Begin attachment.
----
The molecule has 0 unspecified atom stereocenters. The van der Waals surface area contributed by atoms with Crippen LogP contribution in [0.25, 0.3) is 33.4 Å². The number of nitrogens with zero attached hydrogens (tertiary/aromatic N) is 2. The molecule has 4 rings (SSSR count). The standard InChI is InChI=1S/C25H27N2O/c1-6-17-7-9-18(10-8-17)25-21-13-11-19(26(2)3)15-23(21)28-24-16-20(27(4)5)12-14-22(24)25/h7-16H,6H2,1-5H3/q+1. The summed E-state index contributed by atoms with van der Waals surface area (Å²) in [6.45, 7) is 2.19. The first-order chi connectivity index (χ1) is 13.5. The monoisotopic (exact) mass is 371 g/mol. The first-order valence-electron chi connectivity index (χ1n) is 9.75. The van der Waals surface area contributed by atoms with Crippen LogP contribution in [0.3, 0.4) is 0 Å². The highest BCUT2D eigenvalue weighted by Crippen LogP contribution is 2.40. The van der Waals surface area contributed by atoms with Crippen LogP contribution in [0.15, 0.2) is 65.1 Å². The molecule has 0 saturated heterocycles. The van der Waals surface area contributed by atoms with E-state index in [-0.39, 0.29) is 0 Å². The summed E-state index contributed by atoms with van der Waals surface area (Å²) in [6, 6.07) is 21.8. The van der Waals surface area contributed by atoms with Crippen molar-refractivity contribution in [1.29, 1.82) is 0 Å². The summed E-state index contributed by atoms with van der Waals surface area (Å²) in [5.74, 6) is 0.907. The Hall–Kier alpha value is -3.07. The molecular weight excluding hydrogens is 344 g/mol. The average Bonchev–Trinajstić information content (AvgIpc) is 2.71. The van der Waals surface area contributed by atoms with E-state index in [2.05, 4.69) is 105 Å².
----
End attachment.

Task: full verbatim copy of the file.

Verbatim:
The molecule has 0 unspecified atom stereocenters. The van der Waals surface area contributed by atoms with Crippen LogP contribution in [0.25, 0.3) is 33.4 Å². The number of nitrogens with zero attached hydrogens (tertiary/aromatic N) is 2. The molecule has 4 rings (SSSR count). The standard InChI is InChI=1S/C25H27N2O/c1-6-17-7-9-18(10-8-17)25-21-13-11-19(26(2)3)15-23(21)28-24-16-20(27(4)5)12-14-22(24)25/h7-16H,6H2,1-5H3/q+1. The summed E-state index contributed by atoms with van der Waals surface area (Å²) in [6.45, 7) is 2.19. The first-order chi connectivity index (χ1) is 13.5. The monoisotopic (exact) mass is 371 g/mol. The first-order valence-electron chi connectivity index (χ1n) is 9.75. The van der Waals surface area contributed by atoms with Crippen LogP contribution in [0.3, 0.4) is 0 Å². The highest BCUT2D eigenvalue weighted by Crippen LogP contribution is 2.40. The van der Waals surface area contributed by atoms with Crippen LogP contribution in [0.15, 0.2) is 65.1 Å². The molecule has 0 saturated heterocycles. The van der Waals surface area contributed by atoms with E-state index in [-0.39, 0.29) is 0 Å². The summed E-state index contributed by atoms with van der Waals surface area (Å²) in [6, 6.07) is 21.8. The van der Waals surface area contributed by atoms with Crippen molar-refractivity contribution in [1.29, 1.82) is 0 Å². The summed E-state index contributed by atoms with van der Waals surface area (Å²) in [5.74, 6) is 0.907. The Hall–Kier alpha value is -3.07. The molecular weight excluding hydrogens is 344 g/mol. The average Bonchev–Trinajstić information content (AvgIpc) is 2.71. The van der Waals surface area contributed by atoms with E-state index in [2.05, 4.69) is 105 Å².